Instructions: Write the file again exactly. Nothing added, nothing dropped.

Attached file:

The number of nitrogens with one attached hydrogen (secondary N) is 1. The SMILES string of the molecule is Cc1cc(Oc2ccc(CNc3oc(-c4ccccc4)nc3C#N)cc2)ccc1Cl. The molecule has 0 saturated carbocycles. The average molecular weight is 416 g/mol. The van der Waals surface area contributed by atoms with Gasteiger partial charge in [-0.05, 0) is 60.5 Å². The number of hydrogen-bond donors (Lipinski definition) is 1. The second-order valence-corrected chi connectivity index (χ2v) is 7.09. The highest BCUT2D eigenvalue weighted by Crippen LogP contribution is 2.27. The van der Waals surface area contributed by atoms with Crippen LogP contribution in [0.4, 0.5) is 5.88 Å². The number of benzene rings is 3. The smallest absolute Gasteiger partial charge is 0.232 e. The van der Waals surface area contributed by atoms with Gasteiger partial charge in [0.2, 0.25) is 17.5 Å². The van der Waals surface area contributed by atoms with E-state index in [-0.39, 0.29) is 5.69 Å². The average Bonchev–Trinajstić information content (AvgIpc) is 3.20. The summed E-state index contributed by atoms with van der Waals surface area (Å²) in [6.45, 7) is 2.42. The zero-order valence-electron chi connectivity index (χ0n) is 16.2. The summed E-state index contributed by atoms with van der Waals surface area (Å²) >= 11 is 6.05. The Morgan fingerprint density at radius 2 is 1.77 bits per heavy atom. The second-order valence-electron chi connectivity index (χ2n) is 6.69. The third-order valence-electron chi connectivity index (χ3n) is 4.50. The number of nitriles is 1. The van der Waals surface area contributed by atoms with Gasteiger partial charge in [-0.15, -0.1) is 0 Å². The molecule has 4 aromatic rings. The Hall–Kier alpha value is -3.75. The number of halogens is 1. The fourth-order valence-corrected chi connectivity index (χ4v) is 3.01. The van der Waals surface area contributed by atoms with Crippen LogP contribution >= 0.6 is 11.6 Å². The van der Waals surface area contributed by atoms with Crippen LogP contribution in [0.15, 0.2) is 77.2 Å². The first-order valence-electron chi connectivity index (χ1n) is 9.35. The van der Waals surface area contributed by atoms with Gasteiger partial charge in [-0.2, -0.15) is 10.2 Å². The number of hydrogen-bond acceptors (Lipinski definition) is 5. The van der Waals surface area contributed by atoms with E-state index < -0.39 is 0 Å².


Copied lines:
The number of nitrogens with one attached hydrogen (secondary N) is 1. The SMILES string of the molecule is Cc1cc(Oc2ccc(CNc3oc(-c4ccccc4)nc3C#N)cc2)ccc1Cl. The molecule has 0 saturated carbocycles. The average molecular weight is 416 g/mol. The van der Waals surface area contributed by atoms with Gasteiger partial charge in [-0.05, 0) is 60.5 Å². The number of hydrogen-bond donors (Lipinski definition) is 1. The second-order valence-corrected chi connectivity index (χ2v) is 7.09. The highest BCUT2D eigenvalue weighted by Crippen LogP contribution is 2.27. The van der Waals surface area contributed by atoms with Crippen LogP contribution in [0.4, 0.5) is 5.88 Å². The number of benzene rings is 3. The smallest absolute Gasteiger partial charge is 0.232 e. The van der Waals surface area contributed by atoms with Gasteiger partial charge in [0.2, 0.25) is 17.5 Å². The van der Waals surface area contributed by atoms with E-state index in [-0.39, 0.29) is 5.69 Å². The average Bonchev–Trinajstić information content (AvgIpc) is 3.20. The summed E-state index contributed by atoms with van der Waals surface area (Å²) in [6.45, 7) is 2.42. The zero-order valence-electron chi connectivity index (χ0n) is 16.2. The summed E-state index contributed by atoms with van der Waals surface area (Å²) >= 11 is 6.05. The Morgan fingerprint density at radius 2 is 1.77 bits per heavy atom. The second-order valence-electron chi connectivity index (χ2n) is 6.69. The third-order valence-electron chi connectivity index (χ3n) is 4.50. The number of nitriles is 1. The van der Waals surface area contributed by atoms with Gasteiger partial charge in [-0.15, -0.1) is 0 Å². The molecule has 4 aromatic rings. The Hall–Kier alpha value is -3.75. The number of halogens is 1. The fourth-order valence-corrected chi connectivity index (χ4v) is 3.01. The van der Waals surface area contributed by atoms with Crippen LogP contribution >= 0.6 is 11.6 Å². The van der Waals surface area contributed by atoms with Crippen LogP contribution in [0.15, 0.2) is 77.2 Å². The first-order valence-electron chi connectivity index (χ1n) is 9.35. The van der Waals surface area contributed by atoms with Gasteiger partial charge in [-0.2, -0.15) is 10.2 Å². The number of hydrogen-bond acceptors (Lipinski definition) is 5. The van der Waals surface area contributed by atoms with E-state index < -0.39 is 0 Å².